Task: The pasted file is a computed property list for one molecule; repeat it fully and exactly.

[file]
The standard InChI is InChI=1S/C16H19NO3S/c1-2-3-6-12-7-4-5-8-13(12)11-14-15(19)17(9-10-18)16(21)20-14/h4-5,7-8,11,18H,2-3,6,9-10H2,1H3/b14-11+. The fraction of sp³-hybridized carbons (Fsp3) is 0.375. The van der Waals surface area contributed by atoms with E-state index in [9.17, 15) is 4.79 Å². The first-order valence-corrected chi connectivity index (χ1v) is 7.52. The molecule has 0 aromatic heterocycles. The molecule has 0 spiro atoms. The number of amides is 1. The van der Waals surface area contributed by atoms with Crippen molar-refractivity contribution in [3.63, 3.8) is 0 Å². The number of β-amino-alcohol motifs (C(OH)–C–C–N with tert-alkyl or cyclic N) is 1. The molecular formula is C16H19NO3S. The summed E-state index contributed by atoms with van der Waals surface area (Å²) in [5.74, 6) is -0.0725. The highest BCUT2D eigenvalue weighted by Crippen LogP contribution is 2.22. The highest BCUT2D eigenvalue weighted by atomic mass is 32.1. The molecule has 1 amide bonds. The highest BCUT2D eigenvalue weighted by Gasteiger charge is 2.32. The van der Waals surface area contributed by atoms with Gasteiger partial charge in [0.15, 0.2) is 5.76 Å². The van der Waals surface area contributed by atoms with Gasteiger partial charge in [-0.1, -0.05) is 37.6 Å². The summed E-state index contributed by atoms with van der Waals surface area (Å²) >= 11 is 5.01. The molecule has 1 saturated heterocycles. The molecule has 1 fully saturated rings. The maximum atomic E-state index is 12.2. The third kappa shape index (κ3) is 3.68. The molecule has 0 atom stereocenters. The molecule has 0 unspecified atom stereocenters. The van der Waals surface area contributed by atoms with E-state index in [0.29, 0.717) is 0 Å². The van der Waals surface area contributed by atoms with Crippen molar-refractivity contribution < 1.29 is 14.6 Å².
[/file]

The standard InChI is InChI=1S/C16H19NO3S/c1-2-3-6-12-7-4-5-8-13(12)11-14-15(19)17(9-10-18)16(21)20-14/h4-5,7-8,11,18H,2-3,6,9-10H2,1H3/b14-11+. The fraction of sp³-hybridized carbons (Fsp3) is 0.375. The van der Waals surface area contributed by atoms with E-state index in [9.17, 15) is 4.79 Å². The first-order valence-corrected chi connectivity index (χ1v) is 7.52. The molecule has 0 aromatic heterocycles. The molecule has 0 spiro atoms. The number of amides is 1. The van der Waals surface area contributed by atoms with Crippen molar-refractivity contribution in [3.63, 3.8) is 0 Å². The number of β-amino-alcohol motifs (C(OH)–C–C–N with tert-alkyl or cyclic N) is 1. The molecular formula is C16H19NO3S. The summed E-state index contributed by atoms with van der Waals surface area (Å²) in [5.74, 6) is -0.0725. The highest BCUT2D eigenvalue weighted by Crippen LogP contribution is 2.22. The highest BCUT2D eigenvalue weighted by atomic mass is 32.1. The molecule has 1 amide bonds. The highest BCUT2D eigenvalue weighted by Gasteiger charge is 2.32. The van der Waals surface area contributed by atoms with Gasteiger partial charge in [0.15, 0.2) is 5.76 Å². The van der Waals surface area contributed by atoms with Gasteiger partial charge in [-0.1, -0.05) is 37.6 Å². The summed E-state index contributed by atoms with van der Waals surface area (Å²) >= 11 is 5.01. The molecule has 1 saturated heterocycles. The molecule has 1 fully saturated rings. The maximum atomic E-state index is 12.2. The third kappa shape index (κ3) is 3.68. The molecule has 0 atom stereocenters. The molecule has 0 unspecified atom stereocenters. The van der Waals surface area contributed by atoms with E-state index in [0.29, 0.717) is 0 Å². The van der Waals surface area contributed by atoms with Crippen molar-refractivity contribution < 1.29 is 14.6 Å².